When the Great Power Gets a Vote: The Effects of Great Power Electoral Interventions on Election Results

In democracies, national level elections are important events, enabling a peaceful change in the makeup of the main decision-makers and at times leading to major foreign and domestic policy shifts. Likewise, in quite a few regimes which are far from being full democracies, relatively competitive elections can have significant effects, in some cases even leading to the fall of the existing leadership or regime and a full scale transition to democracy. As a result, competitive elections can become an important target for foreign interveners.

Great powers have not ignored this opportunity. Indeed, partisan electoral interventions- attempts by outside powers to determine the election results in another country, are a quite common form of foreign intervention. Between 1946 and 2000, the U.S. and the USSR/Russia have intervened in this manner 117 times - or, put another way, in about one of every nine competitive national level executive elections during this period. A large range of covert and overt (and usually non-violent) methods has been used for this purpose from campaign funding for the preferred side to public threats to cut off foreign aid (or public offers of various benefits) in the event of victory by the disfavored side. Nevertheless, there has been scant scholarly research on this topic. This paper investigates one particular aspect of partisan electoral interventions- its possible effects on election results.

I make two major arguments about the effects of electoral interventions on election results. First I claim that partisan electoral interventions are usually effective: the great power intervention increases the electoral chances of the aided candidate or party. Would-be interveners tend to avoid supporting electoral ‘lost causes’ usually preferring to avoid the costs involved in such a futile intervention. Likewise, would-be local recipients of electoral aid usually prefer to reject it if they are in a situation where they already have a pretty good chance of winning. This is due to the various medium and longer term costs that such assistance may impose on the recipient. For example,  overt electoral interventions can erode a party’s  domestic appeal in subsequent elections  with voters increasingly preferring parties perceived as less ‘beholden’ to a particular foreign power. Accordingly, the resources provided through the electoral intervention to the preferred candidate (or party) will usually be given only in situations where they have a good chance of benefiting the assisted side in practice (i.e. marginal elections).

Second, I claim that overt electoral interventions are more effective than covert interventions. This stands in stark contrast to the widespread belief that any public foreign intervention of any kind in domestic affairs is bound to fail due to domestic ‘backlash’. Electoral interventions usually involve significant amounts of cooperation between the two sides where the recipient, utilizing its ‘local knowledge’, informs the intervener about the best ways to intervene in its favor.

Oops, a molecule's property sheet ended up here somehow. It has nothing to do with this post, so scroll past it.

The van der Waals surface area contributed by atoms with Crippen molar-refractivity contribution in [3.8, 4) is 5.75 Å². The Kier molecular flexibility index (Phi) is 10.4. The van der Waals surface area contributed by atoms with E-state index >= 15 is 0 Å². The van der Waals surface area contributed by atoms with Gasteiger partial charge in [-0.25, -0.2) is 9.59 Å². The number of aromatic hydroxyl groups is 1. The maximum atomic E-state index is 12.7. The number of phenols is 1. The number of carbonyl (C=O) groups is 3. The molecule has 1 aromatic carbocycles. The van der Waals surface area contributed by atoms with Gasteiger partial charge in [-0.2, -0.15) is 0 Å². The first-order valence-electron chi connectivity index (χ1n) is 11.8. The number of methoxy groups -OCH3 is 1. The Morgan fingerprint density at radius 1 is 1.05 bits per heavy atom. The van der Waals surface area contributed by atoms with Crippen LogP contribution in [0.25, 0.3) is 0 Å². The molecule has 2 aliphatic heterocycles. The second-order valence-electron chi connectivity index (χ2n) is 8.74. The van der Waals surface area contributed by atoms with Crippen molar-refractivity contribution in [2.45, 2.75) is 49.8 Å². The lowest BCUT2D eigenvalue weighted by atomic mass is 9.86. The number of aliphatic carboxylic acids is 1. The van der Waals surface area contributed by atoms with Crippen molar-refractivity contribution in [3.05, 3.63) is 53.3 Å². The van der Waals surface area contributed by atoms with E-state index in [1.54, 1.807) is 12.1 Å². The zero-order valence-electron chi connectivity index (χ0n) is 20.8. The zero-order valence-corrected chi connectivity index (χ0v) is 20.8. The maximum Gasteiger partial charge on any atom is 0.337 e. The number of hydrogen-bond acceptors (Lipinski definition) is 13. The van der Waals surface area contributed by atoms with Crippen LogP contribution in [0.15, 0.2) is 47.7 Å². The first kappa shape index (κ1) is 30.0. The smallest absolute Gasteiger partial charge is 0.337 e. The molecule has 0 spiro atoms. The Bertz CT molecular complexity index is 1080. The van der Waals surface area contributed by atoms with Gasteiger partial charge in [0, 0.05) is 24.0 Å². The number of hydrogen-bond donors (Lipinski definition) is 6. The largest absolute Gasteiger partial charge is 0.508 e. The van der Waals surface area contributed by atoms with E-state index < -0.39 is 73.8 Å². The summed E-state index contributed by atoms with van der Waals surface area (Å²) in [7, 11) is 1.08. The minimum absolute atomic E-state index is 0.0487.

A great power will intervene publicly only when it is informed by the recipient that the intervention won’t lead to a domestic backlash. If a backlash is likely, the great power will intervene covertly. However, in situations in which a backlash is unlikely, an overt intervention is usually more effective than a covert one. The greater effectiveness of overt interventions in such situations is because the great power usually has a resource advantage over the target’s politicians and can thus publicly  out-promise  the transfer (or denial) of various goods to the target’s public  in return for it voting for the preferred party. In contrast, a covert intervention, from its very nature, is limited in the amount of or type of resources it can provide without ‘blowing the cover’.  As a result of this strategic behavior, when an overt electoral intervention is used, the intervener is more likely to succeed than when it uses a covert intervention.

Utilizing a new dataset of such American and Soviet/Russian interventions, I find support for both arguments.  Overall electoral interventions are quite effective, increasing the vote share of the preferred candidate or party by about 3% on average.  Likewise, overt interventions are significantly more effective than covert interventions in both the substantive and statistical sense. When I afterwards analyze the ‘real life’ effects of electoral interventions in a few specific cases of important intervened elections,  I find that the effect predicted by my statistical model in those instances is frequently large enough to have determined who won or lost the election.

This study shows that even when foreign powers do not use force (whether overtly or covertly) towards a democracy, they can still exert a major influence over the nature of its leadership- and they are frequently willing and able to use this option.  Accordingly, in a world in which military interventions are increasingly costly and democracies are more common, partisan electoral interventions are likely to become even more widely used. 

 

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